Netarsudil ophthalmic is used to treat glaucoma (a condition in which increased pressure in the eye can lead to gradual loss of vision) and ocular hypertension (a condition which causes increased pressure in the eye). Netarsudil is in a class of medications called rho kinase inhibitors. It works by lowering the pressure in the eye by increasing the flow of natural eye fluids out of the eye.
Netarsudil ophthalmic comes as a solution (liquid) to instill in the eye. It is usually instilled in the affected eye(s) once a day in the evening. Use netarsudil at around the same time every day. Follow the directions on your prescription label carefully, and ask your doctor or pharmacist to explain any part you do not understand. Use netarsudil exactly as directed. Do not use more or less of it or use it more often than prescribed by your doctor.
Netarsudil controls glaucoma and ocular hypertension but does not cure them. Do not stop using netarsudil eye drops without talking to your doctor.
To instill the eye drops follow these steps:
This medication may be prescribed for other uses; ask your doctor or pharmacist for more information.
Before using netarsudil eye drops,
Unless your doctor tells you otherwise, continue your normal diet.
Skip the missed dose and continue your regular dosing schedule in the evening. Do not instill two doses in one day, or instill a double dose to make up for a missed one.
Netarsudil may cause side effects. Tell your doctor if any of these symptoms are severe or do not go away:
Netarsudil ophthalmic may cause other side effects. Call your doctor if you have any unusual problems while taking this medication.
If you experience a serious side effect, you or your doctor may send a report to the Food and Drug Administration's (FDA) MedWatch Adverse Event Reporting program online ( Web Site ) or by phone (1-800-332-1088).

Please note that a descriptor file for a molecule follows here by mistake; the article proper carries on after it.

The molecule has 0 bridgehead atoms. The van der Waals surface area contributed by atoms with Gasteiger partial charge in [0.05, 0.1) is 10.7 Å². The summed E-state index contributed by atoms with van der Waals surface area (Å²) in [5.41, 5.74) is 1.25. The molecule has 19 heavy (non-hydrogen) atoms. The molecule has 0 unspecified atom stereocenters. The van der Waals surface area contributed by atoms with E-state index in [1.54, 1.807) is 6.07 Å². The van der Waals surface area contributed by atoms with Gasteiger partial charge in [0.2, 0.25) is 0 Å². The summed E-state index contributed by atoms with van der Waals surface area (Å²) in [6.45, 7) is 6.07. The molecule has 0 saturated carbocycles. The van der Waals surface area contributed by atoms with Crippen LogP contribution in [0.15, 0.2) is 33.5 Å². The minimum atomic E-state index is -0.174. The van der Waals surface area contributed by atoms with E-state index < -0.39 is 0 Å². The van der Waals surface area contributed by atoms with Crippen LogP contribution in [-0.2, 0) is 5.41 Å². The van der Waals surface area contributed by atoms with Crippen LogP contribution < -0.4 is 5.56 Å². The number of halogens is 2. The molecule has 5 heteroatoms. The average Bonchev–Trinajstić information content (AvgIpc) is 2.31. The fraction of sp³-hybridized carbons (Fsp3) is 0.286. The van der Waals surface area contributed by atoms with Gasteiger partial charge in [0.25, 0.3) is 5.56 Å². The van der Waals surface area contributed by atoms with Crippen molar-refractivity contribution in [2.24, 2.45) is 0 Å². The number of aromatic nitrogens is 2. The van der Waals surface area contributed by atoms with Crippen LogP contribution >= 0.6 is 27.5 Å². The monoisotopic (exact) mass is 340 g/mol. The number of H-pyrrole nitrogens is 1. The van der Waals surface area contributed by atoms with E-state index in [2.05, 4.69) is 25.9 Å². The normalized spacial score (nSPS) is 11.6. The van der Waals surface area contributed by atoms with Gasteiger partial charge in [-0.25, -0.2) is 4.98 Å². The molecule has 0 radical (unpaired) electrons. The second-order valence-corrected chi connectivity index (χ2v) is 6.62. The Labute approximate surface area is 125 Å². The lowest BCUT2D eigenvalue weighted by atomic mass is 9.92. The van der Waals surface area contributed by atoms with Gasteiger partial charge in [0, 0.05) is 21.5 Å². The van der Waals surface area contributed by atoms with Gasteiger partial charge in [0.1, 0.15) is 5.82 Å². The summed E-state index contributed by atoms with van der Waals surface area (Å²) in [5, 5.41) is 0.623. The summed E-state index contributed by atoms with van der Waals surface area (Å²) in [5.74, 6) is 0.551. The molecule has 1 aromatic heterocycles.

Keep this medication in the bottle it came in, tightly closed, and out of reach of children. Store unopened bottles in the refrigerator. Opened bottles can be stored in the refrigerator or at room temperature (up to 77°F [25°C]). Dispose of the bottle 6 weeks after opening, even if there is some solution left in the bottle.
It is important to keep all medication out of sight and reach of children as many containers (such as weekly pill minders and those for eye drops, creams, patches, and inhalers) are not child-resistant and young children can open them easily. To protect young children from poisoning, always lock safety caps and immediately place the medication in a safe location – one that is up and away and out of their sight and reach. Web Site
Unneeded medications should be disposed of in special ways to ensure that pets, children, and other people cannot consume them. However, you should not flush this medication down the toilet. Instead, the best way to dispose of your medication is through a medicine take-back program. Talk to your pharmacist or contact your local garbage/recycling department to learn about take-back programs in your community. See the FDA's Safe Disposal of Medicines website ( Web Site) for more information if you do not have access to a take-back program.
Keep all appointments with your doctor.
Do not let anyone else take your medication. Ask your pharmacist any questions you have about refilling your prescription.
It is important for you to keep a written list of all of the prescription and nonprescription (over-the-counter) medicines you are taking, as well as any products such as vitamins, minerals, or other dietary supplements. You should bring this list with you each time you visit a doctor or if you are admitted to a hospital. It is also important information to carry with you in case of emergencies.
AHFS® Consumer Medication Information. © Copyright, The American Society of Health-System Pharmacists, Inc., 7272 Wisconsin Avenue, Bethesda, Maryland. All Rights Reserved. Duplication for commercial use must be authorized by ASHP.
Selected Revisions: May 15, 2019.